Qualcomm to get Internet service license in India

Qualcomm to get Internet service license in India

Summary: Mobile chipset maker to pay license fee arrears to government to resolve dispute and proceed with plans to roll out wireless broadband services, says report.

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U.S. mobile chipset manufacturer Qualcomm can finally get its wireless broadband services plans off the ground in India, after it resolved a dispute with the local government regarding outstanding license fees owed by one the company's joint venture partners.

The Wall Street Journal (WSJ) reported last Friday that the company offered to pay 4.1 billion rupees (US$83.5 million) in license fee arrears owed by Tulip Telecom during a tribunal hearing, and the country's Department of Telecommunications had accepted the offer. The company will have to clear the outstanding amount within four weeks, after which it should receive its Internet license within a week, the report stated.

This decision resolves the dispute, which has been ongoing since June 2010, after Qualcomm paid over US$1 billion to clinch four bandwidth slots to launch high-speed Internet services. However, the telecom department rejected several of its applications due to various issues, with the last one being the arrears owed by Tulip Telecom.

Qualcomm did not offer any comments to WSJ, but Tulip said in a statement that it was not "party to the U.S. company's offer and that it hasn't accepted any liabilities". The provisional demands raised by the telecom department are "erroneous", it added in the report.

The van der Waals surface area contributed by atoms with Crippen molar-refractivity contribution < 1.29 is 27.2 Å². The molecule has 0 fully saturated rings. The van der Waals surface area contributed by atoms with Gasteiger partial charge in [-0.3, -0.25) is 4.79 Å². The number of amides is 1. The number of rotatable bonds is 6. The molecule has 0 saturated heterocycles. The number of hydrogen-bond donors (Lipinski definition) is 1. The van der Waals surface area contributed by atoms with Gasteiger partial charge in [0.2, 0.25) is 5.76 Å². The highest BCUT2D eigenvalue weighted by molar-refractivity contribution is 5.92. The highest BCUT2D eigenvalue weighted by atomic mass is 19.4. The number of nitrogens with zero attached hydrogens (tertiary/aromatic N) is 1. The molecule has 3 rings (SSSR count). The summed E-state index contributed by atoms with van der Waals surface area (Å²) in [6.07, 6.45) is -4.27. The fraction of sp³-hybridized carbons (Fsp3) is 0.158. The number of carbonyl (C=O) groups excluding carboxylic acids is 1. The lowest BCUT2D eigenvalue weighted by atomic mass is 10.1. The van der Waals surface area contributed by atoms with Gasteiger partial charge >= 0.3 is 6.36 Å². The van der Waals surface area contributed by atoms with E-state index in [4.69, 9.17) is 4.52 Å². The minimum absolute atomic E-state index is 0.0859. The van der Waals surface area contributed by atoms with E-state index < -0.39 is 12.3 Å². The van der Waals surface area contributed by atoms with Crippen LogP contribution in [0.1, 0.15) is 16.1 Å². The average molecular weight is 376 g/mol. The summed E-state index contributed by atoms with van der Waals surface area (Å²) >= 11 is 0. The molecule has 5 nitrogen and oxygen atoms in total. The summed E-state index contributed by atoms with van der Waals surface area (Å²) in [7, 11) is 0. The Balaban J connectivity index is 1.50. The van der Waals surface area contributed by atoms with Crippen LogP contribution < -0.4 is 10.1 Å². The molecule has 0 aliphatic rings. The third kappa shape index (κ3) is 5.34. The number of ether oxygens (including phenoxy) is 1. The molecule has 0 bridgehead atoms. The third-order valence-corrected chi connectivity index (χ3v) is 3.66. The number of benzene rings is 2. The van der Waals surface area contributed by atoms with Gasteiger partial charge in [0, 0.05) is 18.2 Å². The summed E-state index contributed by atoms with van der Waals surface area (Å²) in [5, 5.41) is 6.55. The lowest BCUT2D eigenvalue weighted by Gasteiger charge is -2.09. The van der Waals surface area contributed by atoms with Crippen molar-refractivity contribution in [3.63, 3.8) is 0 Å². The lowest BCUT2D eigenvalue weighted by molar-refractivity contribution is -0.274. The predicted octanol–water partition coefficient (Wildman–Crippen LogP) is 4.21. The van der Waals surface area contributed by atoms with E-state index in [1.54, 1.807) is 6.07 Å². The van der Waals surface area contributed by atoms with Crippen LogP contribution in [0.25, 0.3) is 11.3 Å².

The country's telecom laws has been in a flux in recent times, with a new policy introduced just this month. This new set of guidelines will replace the previous one made in 1999 and touches on spectrum limits as well as separating telecom licenses from bandwidth ones, an earlier report stated.

Topics: Networking, Emerging Tech, Legal, India, IT Employment

Kevin Kwang

About Kevin Kwang

A Singapore-based freelance IT writer, Kevin made the move from custom publishing focusing on travel and lifestyle to the ever-changing, jargon-filled world of IT and biz tech reporting, and considered this somewhat a leap of faith. Since then, he has covered a myriad of beats including security, mobile communications, and cloud computing.

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